Quite often the Police is in the news for the wrong reasons. With public pressure and media attention, the Indian Police is now on their way to change the public's impression of them.
Amidst all the negative stories about Police and their inefficiency, we bring to you five positive stories from India, about how Police are stepping up to make India safe.
These are five welcome steps, albeit on a long road ahead. They can certainly serve as examples for the rest of the country to follow, towards making India a better place.
Let's take a look at them.
200 women police beat marshall squad introduced in Mumbai
Mumbai saw the first of its kind women police beat marshall squad flag off last week. 200 female marshalls will patrol the streets, especially for women's protection. They will carry wireless devices in case of notifications from women's helplines to help a distressed person. Delhi Police has also been asked by the Government to form women patrolling squads for areas frequented by women or from where such cases are mostly reported.
Jaipur Police and UNICEF launch one-stop crisis centre for children
In an effort to combat high levels of child marriage and child labour, Jaipur police is launching "Sneh Aangan" – a one-stop crisis management centre to deal with child victims and juvenile delinquents. In association with UNICEF, this centre will specifically cater to providing legal aid and counselling for the children. Apart from UNICEF, Panchayati Raj institutions, national level NGOs and other government organisations will also be engaged to serve the children. The Police will be sensitized to deal with children's issues.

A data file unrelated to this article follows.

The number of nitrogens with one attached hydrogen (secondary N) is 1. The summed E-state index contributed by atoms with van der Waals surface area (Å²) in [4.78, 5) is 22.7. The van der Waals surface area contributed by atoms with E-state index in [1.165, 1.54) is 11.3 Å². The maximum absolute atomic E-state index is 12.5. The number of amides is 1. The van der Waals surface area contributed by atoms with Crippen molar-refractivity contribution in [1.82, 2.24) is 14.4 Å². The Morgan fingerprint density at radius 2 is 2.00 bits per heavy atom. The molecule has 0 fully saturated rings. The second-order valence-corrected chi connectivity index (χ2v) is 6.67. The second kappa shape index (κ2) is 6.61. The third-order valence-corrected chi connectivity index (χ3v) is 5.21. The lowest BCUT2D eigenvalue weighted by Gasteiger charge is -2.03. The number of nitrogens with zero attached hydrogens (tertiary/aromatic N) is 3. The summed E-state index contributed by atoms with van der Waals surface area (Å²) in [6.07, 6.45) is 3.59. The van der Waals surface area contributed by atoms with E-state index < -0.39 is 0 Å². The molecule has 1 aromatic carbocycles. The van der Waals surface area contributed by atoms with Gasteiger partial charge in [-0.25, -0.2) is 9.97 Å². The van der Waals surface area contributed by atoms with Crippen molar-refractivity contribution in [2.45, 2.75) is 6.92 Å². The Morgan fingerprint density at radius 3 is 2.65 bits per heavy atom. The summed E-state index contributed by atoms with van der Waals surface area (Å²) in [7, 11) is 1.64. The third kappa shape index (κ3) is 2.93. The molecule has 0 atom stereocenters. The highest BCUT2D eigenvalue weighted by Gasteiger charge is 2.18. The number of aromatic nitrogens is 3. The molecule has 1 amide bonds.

Delhi Police launch a Police complaint Whatsapp helpline
Delhi police has launched a police personnel complaint helpline number, on which you can call, text, or send a whatsapp message. If any police is caught taking a bribe, or is harassing civilians, such a video or a complaint can be communicated on the new helpline number, 9910641064, which started on August 6.
Bangalore Traffic Police launches application to ease commuter woes
Commuters in Bangalore can now get auto fares and route details by sending an sms to 51115. Bangalore Traffic Police has launched an application called 'Autofare', conceptualised by a Bangalore technology start-up company.
At a nominal 50 paise charge, the message can include the name of the city source and destination. The user will receive a reply with the distance, auto fare and landmarks on the route. Phones that do not have Internet can use SMS, and web users can access Android.
This can be helpful for people who are new to Bangalore. Over the coming months, the application will evolve to include complaints against auto drivers for harassment.
The following initiative is not by the Indian Police - it's by the Border Security Forces. Yet it's remarkable enough for us to make a mention of them.
BSF set up a school for 25 kids at a border village
About 250 kms from Jaisalmer, Border Security Forces jawans have set up a school in a village bordering with Pakistan. The village doesn't have any schools, and seeing the need for one, BSF forces set up a school themselves. Over 25 children are being taught English, Hindi and mathematics. The children are reportedly receiving free education in the village.
Is there a Police-Public disconnect?
The Indian public has gradually been losing faith in the Police system. Perhaps if more people take initiatives to communicate openly with the Police, their grievances can be addressed. On the other hand, the Police also has to be more sensitive towards the public to rebuild their trust among the people.
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